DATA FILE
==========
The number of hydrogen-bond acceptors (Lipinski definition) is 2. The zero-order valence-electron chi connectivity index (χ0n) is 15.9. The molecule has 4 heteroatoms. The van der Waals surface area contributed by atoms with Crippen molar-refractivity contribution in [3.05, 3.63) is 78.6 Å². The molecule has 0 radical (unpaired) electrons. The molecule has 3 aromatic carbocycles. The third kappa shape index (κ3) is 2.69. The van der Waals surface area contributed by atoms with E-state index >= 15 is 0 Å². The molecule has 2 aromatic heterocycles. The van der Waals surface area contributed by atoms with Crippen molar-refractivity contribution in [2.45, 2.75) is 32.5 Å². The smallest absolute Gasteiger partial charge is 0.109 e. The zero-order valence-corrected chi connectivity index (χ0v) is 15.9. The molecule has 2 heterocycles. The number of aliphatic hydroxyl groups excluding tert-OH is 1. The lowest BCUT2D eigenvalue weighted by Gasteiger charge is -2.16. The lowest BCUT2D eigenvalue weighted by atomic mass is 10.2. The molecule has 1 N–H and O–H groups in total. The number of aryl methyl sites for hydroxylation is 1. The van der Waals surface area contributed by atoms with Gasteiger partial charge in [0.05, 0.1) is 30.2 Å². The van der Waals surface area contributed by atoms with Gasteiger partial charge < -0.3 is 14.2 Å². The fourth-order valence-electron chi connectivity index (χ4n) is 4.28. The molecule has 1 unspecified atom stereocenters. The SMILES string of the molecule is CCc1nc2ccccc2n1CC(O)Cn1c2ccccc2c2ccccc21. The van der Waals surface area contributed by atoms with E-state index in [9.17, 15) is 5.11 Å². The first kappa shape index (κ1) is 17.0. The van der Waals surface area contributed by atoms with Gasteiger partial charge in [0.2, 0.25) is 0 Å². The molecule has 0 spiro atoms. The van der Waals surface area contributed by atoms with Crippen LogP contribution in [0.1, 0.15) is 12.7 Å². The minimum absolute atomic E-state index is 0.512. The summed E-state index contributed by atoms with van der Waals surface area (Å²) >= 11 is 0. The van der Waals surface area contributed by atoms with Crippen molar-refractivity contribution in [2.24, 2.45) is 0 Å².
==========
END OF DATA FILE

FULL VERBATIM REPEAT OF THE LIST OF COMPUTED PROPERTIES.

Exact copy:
The number of hydrogen-bond acceptors (Lipinski definition) is 2. The zero-order valence-electron chi connectivity index (χ0n) is 15.9. The molecule has 4 heteroatoms. The van der Waals surface area contributed by atoms with Crippen molar-refractivity contribution in [3.05, 3.63) is 78.6 Å². The molecule has 0 radical (unpaired) electrons. The molecule has 3 aromatic carbocycles. The third kappa shape index (κ3) is 2.69. The van der Waals surface area contributed by atoms with E-state index >= 15 is 0 Å². The molecule has 2 aromatic heterocycles. The van der Waals surface area contributed by atoms with Crippen molar-refractivity contribution in [2.45, 2.75) is 32.5 Å². The smallest absolute Gasteiger partial charge is 0.109 e. The zero-order valence-corrected chi connectivity index (χ0v) is 15.9. The molecule has 2 heterocycles. The number of aliphatic hydroxyl groups excluding tert-OH is 1. The lowest BCUT2D eigenvalue weighted by Gasteiger charge is -2.16. The lowest BCUT2D eigenvalue weighted by atomic mass is 10.2. The molecule has 1 N–H and O–H groups in total. The number of aryl methyl sites for hydroxylation is 1. The van der Waals surface area contributed by atoms with Gasteiger partial charge in [0.05, 0.1) is 30.2 Å². The van der Waals surface area contributed by atoms with Gasteiger partial charge < -0.3 is 14.2 Å². The fourth-order valence-electron chi connectivity index (χ4n) is 4.28. The molecule has 1 unspecified atom stereocenters. The SMILES string of the molecule is CCc1nc2ccccc2n1CC(O)Cn1c2ccccc2c2ccccc21. The van der Waals surface area contributed by atoms with E-state index in [9.17, 15) is 5.11 Å². The first kappa shape index (κ1) is 17.0. The van der Waals surface area contributed by atoms with Gasteiger partial charge in [0.2, 0.25) is 0 Å². The molecule has 0 spiro atoms. The van der Waals surface area contributed by atoms with Crippen LogP contribution in [0.1, 0.15) is 12.7 Å². The minimum absolute atomic E-state index is 0.512. The summed E-state index contributed by atoms with van der Waals surface area (Å²) >= 11 is 0. The van der Waals surface area contributed by atoms with Crippen molar-refractivity contribution in [2.24, 2.45) is 0 Å².